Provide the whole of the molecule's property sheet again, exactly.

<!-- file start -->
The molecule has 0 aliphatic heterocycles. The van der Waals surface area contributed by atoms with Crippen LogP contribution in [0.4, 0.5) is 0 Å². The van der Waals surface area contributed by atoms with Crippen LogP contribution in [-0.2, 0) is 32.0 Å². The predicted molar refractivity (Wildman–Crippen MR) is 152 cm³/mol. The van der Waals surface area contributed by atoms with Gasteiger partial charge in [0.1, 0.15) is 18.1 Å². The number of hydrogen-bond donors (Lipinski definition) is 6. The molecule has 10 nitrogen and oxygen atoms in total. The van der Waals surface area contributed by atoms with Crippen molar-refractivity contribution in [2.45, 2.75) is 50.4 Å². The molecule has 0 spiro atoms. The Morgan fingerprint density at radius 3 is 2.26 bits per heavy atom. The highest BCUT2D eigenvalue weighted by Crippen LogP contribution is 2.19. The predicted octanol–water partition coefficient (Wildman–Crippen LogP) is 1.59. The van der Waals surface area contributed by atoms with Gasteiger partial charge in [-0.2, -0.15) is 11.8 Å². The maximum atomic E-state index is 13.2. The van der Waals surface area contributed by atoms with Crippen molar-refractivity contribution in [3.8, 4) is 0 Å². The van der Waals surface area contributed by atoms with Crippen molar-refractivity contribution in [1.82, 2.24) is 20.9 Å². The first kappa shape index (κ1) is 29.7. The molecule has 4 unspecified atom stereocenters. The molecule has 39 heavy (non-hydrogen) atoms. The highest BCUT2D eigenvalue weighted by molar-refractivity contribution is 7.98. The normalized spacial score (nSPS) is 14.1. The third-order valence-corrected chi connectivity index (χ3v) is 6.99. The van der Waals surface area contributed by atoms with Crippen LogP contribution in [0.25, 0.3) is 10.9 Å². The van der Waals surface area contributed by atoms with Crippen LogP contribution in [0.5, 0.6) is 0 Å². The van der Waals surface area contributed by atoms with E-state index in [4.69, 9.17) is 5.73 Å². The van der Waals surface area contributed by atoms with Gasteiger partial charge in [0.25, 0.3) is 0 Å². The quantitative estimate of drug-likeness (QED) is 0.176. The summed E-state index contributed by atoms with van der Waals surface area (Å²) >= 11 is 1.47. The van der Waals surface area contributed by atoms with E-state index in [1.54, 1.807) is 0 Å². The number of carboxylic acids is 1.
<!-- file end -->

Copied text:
The molecule has 0 aliphatic heterocycles. The van der Waals surface area contributed by atoms with Crippen LogP contribution in [0.4, 0.5) is 0 Å². The van der Waals surface area contributed by atoms with Crippen LogP contribution in [-0.2, 0) is 32.0 Å². The predicted molar refractivity (Wildman–Crippen MR) is 152 cm³/mol. The van der Waals surface area contributed by atoms with Gasteiger partial charge in [0.1, 0.15) is 18.1 Å². The number of hydrogen-bond donors (Lipinski definition) is 6. The molecule has 10 nitrogen and oxygen atoms in total. The van der Waals surface area contributed by atoms with Crippen molar-refractivity contribution in [2.45, 2.75) is 50.4 Å². The molecule has 0 spiro atoms. The Morgan fingerprint density at radius 3 is 2.26 bits per heavy atom. The highest BCUT2D eigenvalue weighted by Crippen LogP contribution is 2.19. The predicted octanol–water partition coefficient (Wildman–Crippen LogP) is 1.59. The van der Waals surface area contributed by atoms with Gasteiger partial charge in [-0.2, -0.15) is 11.8 Å². The maximum atomic E-state index is 13.2. The van der Waals surface area contributed by atoms with Crippen molar-refractivity contribution in [3.8, 4) is 0 Å². The van der Waals surface area contributed by atoms with Crippen molar-refractivity contribution in [1.82, 2.24) is 20.9 Å². The first kappa shape index (κ1) is 29.7. The molecule has 4 unspecified atom stereocenters. The molecule has 39 heavy (non-hydrogen) atoms. The highest BCUT2D eigenvalue weighted by molar-refractivity contribution is 7.98. The normalized spacial score (nSPS) is 14.1. The third-order valence-corrected chi connectivity index (χ3v) is 6.99. The van der Waals surface area contributed by atoms with Crippen LogP contribution in [0.25, 0.3) is 10.9 Å². The van der Waals surface area contributed by atoms with Crippen LogP contribution in [0.5, 0.6) is 0 Å². The van der Waals surface area contributed by atoms with E-state index in [4.69, 9.17) is 5.73 Å². The van der Waals surface area contributed by atoms with Gasteiger partial charge in [0.25, 0.3) is 0 Å². The quantitative estimate of drug-likeness (QED) is 0.176. The summed E-state index contributed by atoms with van der Waals surface area (Å²) >= 11 is 1.47. The van der Waals surface area contributed by atoms with E-state index in [1.54, 1.807) is 0 Å². The number of carboxylic acids is 1.